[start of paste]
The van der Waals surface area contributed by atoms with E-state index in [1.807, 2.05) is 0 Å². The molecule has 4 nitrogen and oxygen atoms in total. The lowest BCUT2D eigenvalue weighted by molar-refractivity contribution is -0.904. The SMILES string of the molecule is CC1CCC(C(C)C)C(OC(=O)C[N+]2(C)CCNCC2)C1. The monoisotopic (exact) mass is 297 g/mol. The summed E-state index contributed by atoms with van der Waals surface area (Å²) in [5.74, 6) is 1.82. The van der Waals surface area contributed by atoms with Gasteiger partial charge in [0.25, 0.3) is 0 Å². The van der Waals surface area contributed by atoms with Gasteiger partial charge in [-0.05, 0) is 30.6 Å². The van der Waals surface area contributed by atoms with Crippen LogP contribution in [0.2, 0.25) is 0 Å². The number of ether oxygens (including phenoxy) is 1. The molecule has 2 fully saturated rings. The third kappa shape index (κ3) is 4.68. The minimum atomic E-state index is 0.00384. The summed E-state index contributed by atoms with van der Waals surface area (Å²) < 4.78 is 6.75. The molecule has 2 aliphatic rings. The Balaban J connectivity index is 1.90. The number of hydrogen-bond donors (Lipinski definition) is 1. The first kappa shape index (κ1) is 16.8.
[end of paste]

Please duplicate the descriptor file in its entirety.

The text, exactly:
The van der Waals surface area contributed by atoms with E-state index in [1.807, 2.05) is 0 Å². The molecule has 4 nitrogen and oxygen atoms in total. The lowest BCUT2D eigenvalue weighted by molar-refractivity contribution is -0.904. The SMILES string of the molecule is CC1CCC(C(C)C)C(OC(=O)C[N+]2(C)CCNCC2)C1. The monoisotopic (exact) mass is 297 g/mol. The summed E-state index contributed by atoms with van der Waals surface area (Å²) in [5.74, 6) is 1.82. The van der Waals surface area contributed by atoms with Gasteiger partial charge in [0.25, 0.3) is 0 Å². The van der Waals surface area contributed by atoms with Gasteiger partial charge in [-0.05, 0) is 30.6 Å². The van der Waals surface area contributed by atoms with Crippen LogP contribution in [0.2, 0.25) is 0 Å². The number of ether oxygens (including phenoxy) is 1. The molecule has 2 fully saturated rings. The third kappa shape index (κ3) is 4.68. The minimum atomic E-state index is 0.00384. The summed E-state index contributed by atoms with van der Waals surface area (Å²) < 4.78 is 6.75. The molecule has 2 aliphatic rings. The Balaban J connectivity index is 1.90. The number of hydrogen-bond donors (Lipinski definition) is 1. The first kappa shape index (κ1) is 16.8.